Masters of Horror: Season 2, Episode 4

Sounds Like (17 Nov. 2006)

TV Episode  -   -  Horror | Thriller
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Ratings: 6.3/10 from 1,573 users  
Reviews: 24 user | 16 critic

Deeply affected by a personal tragedy, an office drone comes to realize his sense of hearing has taken on extraordinary capabilities that could drive him insane.



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Title: Sounds Like (17 Nov 2006)

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Episode cast overview, first billed only:
Larry Pearce
Matthew Burgess ...
Tech 3
Tech 2
Linnea Sharples ...
Tech 1
Larry's Son
Grant Elliott ...
Jaida Kong ...
David Pearson ...
Manager (as David Allan Pearson)
David Lovgren ...


Larry Pearce is a dour office worker in a phone answering company who is having problems getting over the recent death of his young son from a rare brain disorder. Larry's grief has somehow triggered his acute sense of hearing 20-fold which he can hear a whispered conversation from hundreds of feet away. But his ability soon affects his sanity as he learns he cannot control it and all efforts to block out sound are futile, which puts a strain on his long-suffering wife Brenda, who unlike him, cannot stand quiet. As as result, Larry's slow slide into insanity because of his gift/curse of sensitive hearing and inability to deal with the grief of the loss of his son, leads to more tragedy for all involved. Written by Anonymous

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Plot Keywords:

hearing | grief | office | death | sound | See All (55) »


Horror | Thriller


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Release Date:

17 November 2006 (USA)  »

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Did You Know?


When talking to the shrink, Larry says he monitors 531 conversations a day, then says "that's 2,655 times a day...". He should have said 2,655 times a week. See more »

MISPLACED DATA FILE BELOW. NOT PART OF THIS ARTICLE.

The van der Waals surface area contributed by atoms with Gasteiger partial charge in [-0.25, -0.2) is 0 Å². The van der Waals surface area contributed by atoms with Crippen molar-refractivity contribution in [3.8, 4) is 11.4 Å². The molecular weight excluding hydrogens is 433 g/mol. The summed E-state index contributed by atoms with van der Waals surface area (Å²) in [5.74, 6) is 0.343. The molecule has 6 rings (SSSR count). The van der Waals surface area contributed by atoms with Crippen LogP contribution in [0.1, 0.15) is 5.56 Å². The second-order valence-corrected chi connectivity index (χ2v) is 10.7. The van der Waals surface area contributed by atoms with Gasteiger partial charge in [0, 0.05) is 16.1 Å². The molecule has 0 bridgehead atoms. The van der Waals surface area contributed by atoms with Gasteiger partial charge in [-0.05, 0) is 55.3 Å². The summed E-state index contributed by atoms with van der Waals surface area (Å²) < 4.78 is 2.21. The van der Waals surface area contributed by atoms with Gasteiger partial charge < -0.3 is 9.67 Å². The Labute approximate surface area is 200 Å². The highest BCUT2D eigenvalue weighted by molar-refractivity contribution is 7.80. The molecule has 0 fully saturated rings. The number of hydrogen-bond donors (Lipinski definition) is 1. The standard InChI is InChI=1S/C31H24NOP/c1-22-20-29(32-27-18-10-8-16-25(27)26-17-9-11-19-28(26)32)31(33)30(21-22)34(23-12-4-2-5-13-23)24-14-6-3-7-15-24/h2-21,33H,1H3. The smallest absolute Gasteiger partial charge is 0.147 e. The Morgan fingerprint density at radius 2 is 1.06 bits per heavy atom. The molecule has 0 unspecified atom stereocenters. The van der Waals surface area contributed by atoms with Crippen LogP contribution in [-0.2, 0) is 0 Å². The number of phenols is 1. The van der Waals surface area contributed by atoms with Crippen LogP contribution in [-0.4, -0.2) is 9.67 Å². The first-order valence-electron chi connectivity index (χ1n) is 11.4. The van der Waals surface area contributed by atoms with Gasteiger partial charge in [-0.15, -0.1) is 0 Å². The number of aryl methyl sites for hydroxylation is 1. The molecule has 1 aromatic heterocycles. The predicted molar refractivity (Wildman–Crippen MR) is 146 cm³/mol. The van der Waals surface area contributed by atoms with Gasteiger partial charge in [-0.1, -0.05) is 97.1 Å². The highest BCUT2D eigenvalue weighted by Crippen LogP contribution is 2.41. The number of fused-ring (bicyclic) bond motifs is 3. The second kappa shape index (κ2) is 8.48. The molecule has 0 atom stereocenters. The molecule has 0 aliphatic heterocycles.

Foetus Of a New Day Kicking
performed by Cradle of Filth
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User Reviews

Madness in Season 2
19 November 2006 | by (Edmonton, Alberta) – See all my reviews

I'm starting to notice a little trend in season 2 so far and that is with the theme of madness and alienation. In "Damned Thing" we had the madness embodied in a vengeful spirit representing mankind's greed and corruption, this demon descends upon a town and drives it's residents into a murderous frenzy. In "Family" we had an alienated man who's clearly gone insane by finding his connection with people is best made by killing them and implementing them as skeletons into his home unit.

And now comes along "Sounds Like", another episode dealing with these two themes. The story follows a man who has lost all love and connection towards the world. He has grown distant from his wife, is awkward when talking to neighbors or co-workers, and spends most of his time in the garage where he blocks out all the sounds of the world with ear guards while doing odd jobs. What really makes this episode work so well is the truly horrific look of anguish on our protagonist's/antagonist's face every time he is bombarded by the noise around him.

From the deafening grinding metal on metal as his wife knits to the ominous beep of the fire detector's dying battery in his house, Brad Anderson has created a truly torturing world for his lead character to endure. In this world is actually a very interesting message as well. That sometimes the quiet, serene sides of nature and the silence which can be found in everyday life is much more valuable than one may think. In surrounding ourselves with the hectic city environment of cell phones, road construction, and office politics; its a wonder more people haven't completely lost it in their mundane day to day existence. Of course having extra sensitive hearing and loosing ones son doesn't help with this all either. But "Sounds Like", although a stellar horror film on its own, is also a strangely intriguing character/societal study.

As tensions build from the overwhelming noise and stress in this world, "Sounds Like" builds up to a disturbing and terrifying conclusion. Every single amplified sound effect is used extremely effectively to provide a more intimate approach for it's viewers. In watching "Sounds Like" its hard NOT to feel bad for the lead character in some ways. And its even harder not to feel like you're going a little mad from the noises in the film as well. They are overwhelming, annoying, unnerving, and intelligently used.

Overall, an excellent episode. Brad Anderson has crafted an, at times, brilliant tale with this one. If Season 2 of Masters Of Horror has been disappointing for you so far, this installment should reassure you that good things are still to come. I'd say this one deserves a respectable 8 out of 10, and that rating will likely increase after the subsequent re-viewings it deserves.

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